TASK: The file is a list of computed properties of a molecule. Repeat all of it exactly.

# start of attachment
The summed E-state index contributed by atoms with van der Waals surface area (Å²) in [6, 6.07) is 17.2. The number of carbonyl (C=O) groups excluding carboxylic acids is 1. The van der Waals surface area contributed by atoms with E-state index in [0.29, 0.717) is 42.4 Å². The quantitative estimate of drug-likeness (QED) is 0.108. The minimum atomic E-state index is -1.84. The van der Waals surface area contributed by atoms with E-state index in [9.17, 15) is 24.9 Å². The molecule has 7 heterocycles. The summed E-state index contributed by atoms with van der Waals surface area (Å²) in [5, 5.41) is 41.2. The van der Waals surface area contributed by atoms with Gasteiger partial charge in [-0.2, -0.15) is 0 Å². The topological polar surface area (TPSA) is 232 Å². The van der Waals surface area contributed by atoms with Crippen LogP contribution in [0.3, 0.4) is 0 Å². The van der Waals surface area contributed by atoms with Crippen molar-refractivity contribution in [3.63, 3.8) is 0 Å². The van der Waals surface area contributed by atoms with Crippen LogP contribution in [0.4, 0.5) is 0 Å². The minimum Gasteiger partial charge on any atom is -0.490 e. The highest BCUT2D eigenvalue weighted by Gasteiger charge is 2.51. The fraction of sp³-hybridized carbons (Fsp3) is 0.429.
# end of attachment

The summed E-state index contributed by atoms with van der Waals surface area (Å²) in [6, 6.07) is 17.2. The number of carbonyl (C=O) groups excluding carboxylic acids is 1. The van der Waals surface area contributed by atoms with E-state index in [0.29, 0.717) is 42.4 Å². The quantitative estimate of drug-likeness (QED) is 0.108. The minimum atomic E-state index is -1.84. The van der Waals surface area contributed by atoms with E-state index in [9.17, 15) is 24.9 Å². The molecule has 7 heterocycles. The summed E-state index contributed by atoms with van der Waals surface area (Å²) in [5, 5.41) is 41.2. The van der Waals surface area contributed by atoms with Gasteiger partial charge in [-0.2, -0.15) is 0 Å². The topological polar surface area (TPSA) is 232 Å². The van der Waals surface area contributed by atoms with Crippen LogP contribution in [0.3, 0.4) is 0 Å². The van der Waals surface area contributed by atoms with Crippen molar-refractivity contribution in [3.63, 3.8) is 0 Å². The van der Waals surface area contributed by atoms with Crippen LogP contribution in [0.4, 0.5) is 0 Å². The minimum Gasteiger partial charge on any atom is -0.490 e. The highest BCUT2D eigenvalue weighted by Gasteiger charge is 2.51. The fraction of sp³-hybridized carbons (Fsp3) is 0.429.